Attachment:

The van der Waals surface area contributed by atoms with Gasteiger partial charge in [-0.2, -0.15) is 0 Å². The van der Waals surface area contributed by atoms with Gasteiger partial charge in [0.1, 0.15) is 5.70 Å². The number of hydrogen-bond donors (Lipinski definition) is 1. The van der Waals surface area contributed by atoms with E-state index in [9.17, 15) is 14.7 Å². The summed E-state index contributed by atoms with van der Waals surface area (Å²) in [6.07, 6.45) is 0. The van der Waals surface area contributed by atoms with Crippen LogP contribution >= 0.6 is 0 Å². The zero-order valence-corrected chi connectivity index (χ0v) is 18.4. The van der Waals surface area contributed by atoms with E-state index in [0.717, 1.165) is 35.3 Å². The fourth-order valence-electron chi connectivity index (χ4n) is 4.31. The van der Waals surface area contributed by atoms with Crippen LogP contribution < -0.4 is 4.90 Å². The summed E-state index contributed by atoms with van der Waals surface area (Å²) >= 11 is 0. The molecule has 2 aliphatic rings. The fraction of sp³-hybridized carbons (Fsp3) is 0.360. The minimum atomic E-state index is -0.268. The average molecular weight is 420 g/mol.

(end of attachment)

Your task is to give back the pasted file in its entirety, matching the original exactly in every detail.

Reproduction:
The van der Waals surface area contributed by atoms with Gasteiger partial charge in [-0.2, -0.15) is 0 Å². The van der Waals surface area contributed by atoms with Gasteiger partial charge in [0.1, 0.15) is 5.70 Å². The number of hydrogen-bond donors (Lipinski definition) is 1. The van der Waals surface area contributed by atoms with E-state index in [9.17, 15) is 14.7 Å². The summed E-state index contributed by atoms with van der Waals surface area (Å²) in [6.07, 6.45) is 0. The van der Waals surface area contributed by atoms with Crippen LogP contribution >= 0.6 is 0 Å². The zero-order valence-corrected chi connectivity index (χ0v) is 18.4. The van der Waals surface area contributed by atoms with E-state index in [0.717, 1.165) is 35.3 Å². The fourth-order valence-electron chi connectivity index (χ4n) is 4.31. The van der Waals surface area contributed by atoms with Crippen LogP contribution < -0.4 is 4.90 Å². The summed E-state index contributed by atoms with van der Waals surface area (Å²) >= 11 is 0. The molecule has 2 aliphatic rings. The fraction of sp³-hybridized carbons (Fsp3) is 0.360. The minimum atomic E-state index is -0.268. The average molecular weight is 420 g/mol.